From these results, scientists are now focusing on creating the molecular methods that support to biochemical methods for increasing the accuracy and the specificity of the tests. Depending on each population, different methods have been developed to determine the causative mutations in this population. For example, in Africa where the A- mutation (202G>A, 376A>G) occupies more than 90% deficient cases, the molecular test have been successfully developed and applied by the Arup Laboratory in Utal university Laboratories, 2015. In addition, the molecular tests are also applied to detect Mediterranean mutation (563C>T), a common in the Southern Europe and Viangchan mutation (871G>A), the main kind in Lao and Cambodian widely Joly, 2010. In China where has the close genetic interaction with Viet Nam, nine mutations (A95G, G392T, G487A, A493G, C592T, C1024T, C1360T, G1376T, G1388A) occupying more than 90% of G6PD deficient cases have been determined Jiang et al., 2006Yan et al., 2006. In these mutations, the Canton mutation (G1376T) and Kaiping mutation (G1388A)- two missense mutations in type 2 – occupying 53.8% have been successfully diagnosed by the HRM analysis (high resolution melting analysis) Yan et al., 2010. Recently, this method has been developed and allows the scientists quickly detect and discriminate different genotypes of different mutations before performing the sequencing Reed et al., 2007.

Sample preparation

Sample collection

Dried blood samples of infants with consent forms were collected from Tu Du Maternity hospital – Ho Chi Minh City – Vietnam since 2009 to 2012. The blood spots samples used were air-dried for 4 hours at room temperature and stored in plastic bags to protect them from moisture, light, heat and contact with other materials. Then, these samples were screened for G6PD deficiency by the Neonatal G6PD Screening Assay (Zentech, Belgium) and genotyped for Canton and Viangchan mutation by ARMS-PCR method. Then, several samples with genotypes of YG, GA, YA (Viangchan mutation) and of YG, GT, YT (Canton mutation) have been sequenced to confirm ARMSPCR result and were used as control in real-time PCR reaction (in High Resolution Melting Analysis method).

DNA extraction

DNA were extracted by QIAmp DNA blood mini kit from these dried blood spots. The quantity and quality were then verified by NanoDrop 1000 spectrophotometer (Thermo Scientific, USA). And only DNA solutions with OD value of A260/A280 in range of 1.7 to 2.0 were used.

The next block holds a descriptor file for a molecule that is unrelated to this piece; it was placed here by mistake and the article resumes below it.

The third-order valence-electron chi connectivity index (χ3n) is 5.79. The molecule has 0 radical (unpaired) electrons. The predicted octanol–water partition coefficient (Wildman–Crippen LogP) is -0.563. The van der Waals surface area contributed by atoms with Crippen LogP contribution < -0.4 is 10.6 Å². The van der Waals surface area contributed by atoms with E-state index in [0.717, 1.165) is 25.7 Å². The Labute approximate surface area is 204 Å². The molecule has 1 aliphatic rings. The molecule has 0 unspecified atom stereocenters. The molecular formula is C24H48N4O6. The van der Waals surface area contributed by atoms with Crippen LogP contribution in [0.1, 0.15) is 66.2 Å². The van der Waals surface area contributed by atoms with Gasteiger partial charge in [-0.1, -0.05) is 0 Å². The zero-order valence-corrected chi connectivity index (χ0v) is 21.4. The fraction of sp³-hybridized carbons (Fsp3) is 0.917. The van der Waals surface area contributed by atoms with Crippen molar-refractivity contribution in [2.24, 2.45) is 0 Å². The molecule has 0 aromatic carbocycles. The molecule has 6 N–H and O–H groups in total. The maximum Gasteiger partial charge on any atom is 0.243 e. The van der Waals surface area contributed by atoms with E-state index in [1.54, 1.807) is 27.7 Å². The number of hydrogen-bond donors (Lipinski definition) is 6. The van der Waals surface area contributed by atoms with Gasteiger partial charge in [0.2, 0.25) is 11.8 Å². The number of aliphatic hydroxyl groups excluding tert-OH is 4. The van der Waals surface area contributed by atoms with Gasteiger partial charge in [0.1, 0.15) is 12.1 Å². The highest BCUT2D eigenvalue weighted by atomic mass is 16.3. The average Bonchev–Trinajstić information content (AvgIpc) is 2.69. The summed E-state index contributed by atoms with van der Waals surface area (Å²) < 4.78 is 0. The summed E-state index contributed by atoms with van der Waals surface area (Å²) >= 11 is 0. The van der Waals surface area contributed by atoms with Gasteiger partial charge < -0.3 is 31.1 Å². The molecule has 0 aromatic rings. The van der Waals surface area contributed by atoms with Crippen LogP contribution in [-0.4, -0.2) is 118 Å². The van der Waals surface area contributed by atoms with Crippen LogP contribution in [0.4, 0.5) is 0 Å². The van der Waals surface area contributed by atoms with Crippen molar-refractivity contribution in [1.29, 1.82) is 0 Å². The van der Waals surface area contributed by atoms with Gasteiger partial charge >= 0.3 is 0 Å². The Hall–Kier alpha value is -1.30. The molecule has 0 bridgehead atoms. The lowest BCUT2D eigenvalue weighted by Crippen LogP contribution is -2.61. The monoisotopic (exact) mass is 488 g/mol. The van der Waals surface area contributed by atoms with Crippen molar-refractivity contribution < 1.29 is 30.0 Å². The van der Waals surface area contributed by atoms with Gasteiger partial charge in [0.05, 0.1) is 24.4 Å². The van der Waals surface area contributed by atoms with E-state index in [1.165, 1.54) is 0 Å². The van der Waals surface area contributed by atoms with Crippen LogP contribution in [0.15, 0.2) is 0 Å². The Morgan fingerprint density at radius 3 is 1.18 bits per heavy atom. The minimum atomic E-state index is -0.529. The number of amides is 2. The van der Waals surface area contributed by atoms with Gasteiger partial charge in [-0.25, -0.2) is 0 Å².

Optimizing singleplex PCR-HRM reaction for each mutation

Primer design

Primers used for PCR-HRM reaction were designed by Primer3plus website Untergasser et al., 2012 with several criteria, including: 80-to-150bp PCR product, 20-to-27bp primer, and melting temperature between 60-65°C. The specificity of primer pairs was tested using BLAST tool provided by NCBI website Altschul et al., 1990.

Predicted amplicons’ melting curve of selected primers were also checked using uMELT website. Optimal concentration of MgCl2and DMSO was also predicted through this website by adjusting concentration until three melting curves of various genotypes could be distinguished clearly.

PCR reagents optimization

The annealing temperature was determined by running numerous PCR reactions at different annealing temperature within the range of 58°C to 68°C, with 2°C of increment. In addition, optimal MgCl2concentration was tested again because the concentration given by uMELT web tool was only a predicted one. A range of MgCl2concentrations surrounding the predicted one which was from 1mM to 3mM was tested to select the optimal one.

Melting curve prediction

The predicted melting curve and melting peak could be distinguished clearly with 2mM MgCl2, proving that the primer pair for Viangchan was suitable for real-time PCR with HRM analysis. The specificity of primer was checked on NCBI website.

Test validation for each mutation

The optimized PCR-HRM for each mutation detection was validated by genotyping a large number of samples. For Viangchan mutation, the test included 50 samples already genotyped by ARMS-PCR method and 273 unknown-genotype samples from OUCRU to compare their accuracy. These 273 samples were also used for Canton-test validation. Based on melting curve, different plot, and melting peak generated by HRM analysis the validation of the test can be concluded.

Combine two singleplex PCR into multiplex PCR

After checking capability of each primer set, two set of primers were added to the same PCR reaction aiming at developing multiplex PCR detecting these SNP. The results were then analyzed based on HRM result, specifically melting curves and melting peaks.


Primer design and melting curve prediction

Using the Primer3plus, four sets of primers were designed to produce a PCR product suitable for the selected genotyping method. Each includes one reverse and one forward primer. Primers and amplicon characteristics are summarized in Table 1 Table 1 and predicted melting curves and melting peaks are shown in Figure 1 Figure 2 .